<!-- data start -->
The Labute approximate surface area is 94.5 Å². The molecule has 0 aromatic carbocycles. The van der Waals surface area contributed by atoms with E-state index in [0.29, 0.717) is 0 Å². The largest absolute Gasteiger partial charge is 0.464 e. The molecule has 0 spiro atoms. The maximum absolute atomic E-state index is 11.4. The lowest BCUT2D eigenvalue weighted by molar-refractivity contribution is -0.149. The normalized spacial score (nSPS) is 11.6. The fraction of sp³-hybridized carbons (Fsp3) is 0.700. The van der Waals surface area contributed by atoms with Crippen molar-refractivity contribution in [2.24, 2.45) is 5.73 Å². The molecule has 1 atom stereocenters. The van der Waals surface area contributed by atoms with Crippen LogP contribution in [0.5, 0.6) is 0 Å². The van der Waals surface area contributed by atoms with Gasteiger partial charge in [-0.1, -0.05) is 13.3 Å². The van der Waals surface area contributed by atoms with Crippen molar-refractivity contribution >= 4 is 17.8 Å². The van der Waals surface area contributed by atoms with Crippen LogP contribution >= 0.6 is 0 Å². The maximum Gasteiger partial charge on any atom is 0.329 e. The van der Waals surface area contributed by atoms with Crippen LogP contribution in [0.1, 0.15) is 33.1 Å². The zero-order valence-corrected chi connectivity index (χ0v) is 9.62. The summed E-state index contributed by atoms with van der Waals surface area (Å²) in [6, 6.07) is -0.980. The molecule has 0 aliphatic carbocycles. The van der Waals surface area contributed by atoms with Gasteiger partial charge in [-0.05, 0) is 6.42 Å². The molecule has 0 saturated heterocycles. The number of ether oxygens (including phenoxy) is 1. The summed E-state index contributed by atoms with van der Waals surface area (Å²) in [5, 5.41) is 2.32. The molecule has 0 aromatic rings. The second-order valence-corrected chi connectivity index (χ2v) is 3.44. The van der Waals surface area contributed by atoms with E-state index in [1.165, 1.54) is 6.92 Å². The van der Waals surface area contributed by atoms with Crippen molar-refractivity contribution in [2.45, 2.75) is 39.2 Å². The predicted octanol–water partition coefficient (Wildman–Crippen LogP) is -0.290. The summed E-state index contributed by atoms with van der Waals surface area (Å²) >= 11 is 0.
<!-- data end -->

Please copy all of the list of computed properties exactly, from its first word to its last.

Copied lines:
The Labute approximate surface area is 94.5 Å². The molecule has 0 aromatic carbocycles. The van der Waals surface area contributed by atoms with E-state index in [0.29, 0.717) is 0 Å². The largest absolute Gasteiger partial charge is 0.464 e. The molecule has 0 spiro atoms. The maximum absolute atomic E-state index is 11.4. The lowest BCUT2D eigenvalue weighted by molar-refractivity contribution is -0.149. The normalized spacial score (nSPS) is 11.6. The fraction of sp³-hybridized carbons (Fsp3) is 0.700. The van der Waals surface area contributed by atoms with Crippen molar-refractivity contribution in [2.24, 2.45) is 5.73 Å². The molecule has 1 atom stereocenters. The van der Waals surface area contributed by atoms with Crippen LogP contribution in [0.5, 0.6) is 0 Å². The van der Waals surface area contributed by atoms with Gasteiger partial charge in [-0.1, -0.05) is 13.3 Å². The van der Waals surface area contributed by atoms with Crippen molar-refractivity contribution >= 4 is 17.8 Å². The van der Waals surface area contributed by atoms with Crippen LogP contribution >= 0.6 is 0 Å². The maximum Gasteiger partial charge on any atom is 0.329 e. The van der Waals surface area contributed by atoms with Crippen LogP contribution in [0.1, 0.15) is 33.1 Å². The zero-order valence-corrected chi connectivity index (χ0v) is 9.62. The summed E-state index contributed by atoms with van der Waals surface area (Å²) in [6, 6.07) is -0.980. The molecule has 0 aliphatic carbocycles. The van der Waals surface area contributed by atoms with Gasteiger partial charge in [-0.05, 0) is 6.42 Å². The molecule has 0 saturated heterocycles. The number of ether oxygens (including phenoxy) is 1. The summed E-state index contributed by atoms with van der Waals surface area (Å²) in [5, 5.41) is 2.32. The molecule has 0 aromatic rings. The second-order valence-corrected chi connectivity index (χ2v) is 3.44. The van der Waals surface area contributed by atoms with E-state index in [1.165, 1.54) is 6.92 Å². The van der Waals surface area contributed by atoms with Crippen molar-refractivity contribution in [2.45, 2.75) is 39.2 Å². The predicted octanol–water partition coefficient (Wildman–Crippen LogP) is -0.290. The summed E-state index contributed by atoms with van der Waals surface area (Å²) >= 11 is 0.